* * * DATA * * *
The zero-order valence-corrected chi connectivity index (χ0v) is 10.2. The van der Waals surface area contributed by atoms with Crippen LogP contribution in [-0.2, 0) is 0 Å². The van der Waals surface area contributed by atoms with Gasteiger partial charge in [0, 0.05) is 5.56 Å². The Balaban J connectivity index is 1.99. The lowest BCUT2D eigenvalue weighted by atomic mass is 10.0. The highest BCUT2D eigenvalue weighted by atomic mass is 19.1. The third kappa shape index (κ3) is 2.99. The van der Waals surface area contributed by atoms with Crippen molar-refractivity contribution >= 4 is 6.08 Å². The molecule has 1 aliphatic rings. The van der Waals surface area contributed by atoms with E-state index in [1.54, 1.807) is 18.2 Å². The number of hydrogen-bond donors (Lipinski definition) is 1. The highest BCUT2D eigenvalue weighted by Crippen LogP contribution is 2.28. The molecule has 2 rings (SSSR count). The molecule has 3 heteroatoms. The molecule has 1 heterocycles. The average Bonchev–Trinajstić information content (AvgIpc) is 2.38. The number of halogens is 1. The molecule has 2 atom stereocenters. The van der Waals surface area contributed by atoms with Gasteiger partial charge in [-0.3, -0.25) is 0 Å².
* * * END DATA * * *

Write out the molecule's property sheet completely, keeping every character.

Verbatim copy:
The zero-order valence-corrected chi connectivity index (χ0v) is 10.2. The van der Waals surface area contributed by atoms with Crippen LogP contribution in [-0.2, 0) is 0 Å². The van der Waals surface area contributed by atoms with Gasteiger partial charge in [0, 0.05) is 5.56 Å². The Balaban J connectivity index is 1.99. The lowest BCUT2D eigenvalue weighted by atomic mass is 10.0. The highest BCUT2D eigenvalue weighted by atomic mass is 19.1. The third kappa shape index (κ3) is 2.99. The van der Waals surface area contributed by atoms with Crippen molar-refractivity contribution >= 4 is 6.08 Å². The molecule has 1 aliphatic rings. The van der Waals surface area contributed by atoms with E-state index in [1.54, 1.807) is 18.2 Å². The number of hydrogen-bond donors (Lipinski definition) is 1. The highest BCUT2D eigenvalue weighted by Crippen LogP contribution is 2.28. The molecule has 2 rings (SSSR count). The molecule has 3 heteroatoms. The molecule has 1 heterocycles. The average Bonchev–Trinajstić information content (AvgIpc) is 2.38. The number of halogens is 1. The molecule has 2 atom stereocenters. The van der Waals surface area contributed by atoms with Gasteiger partial charge in [-0.3, -0.25) is 0 Å².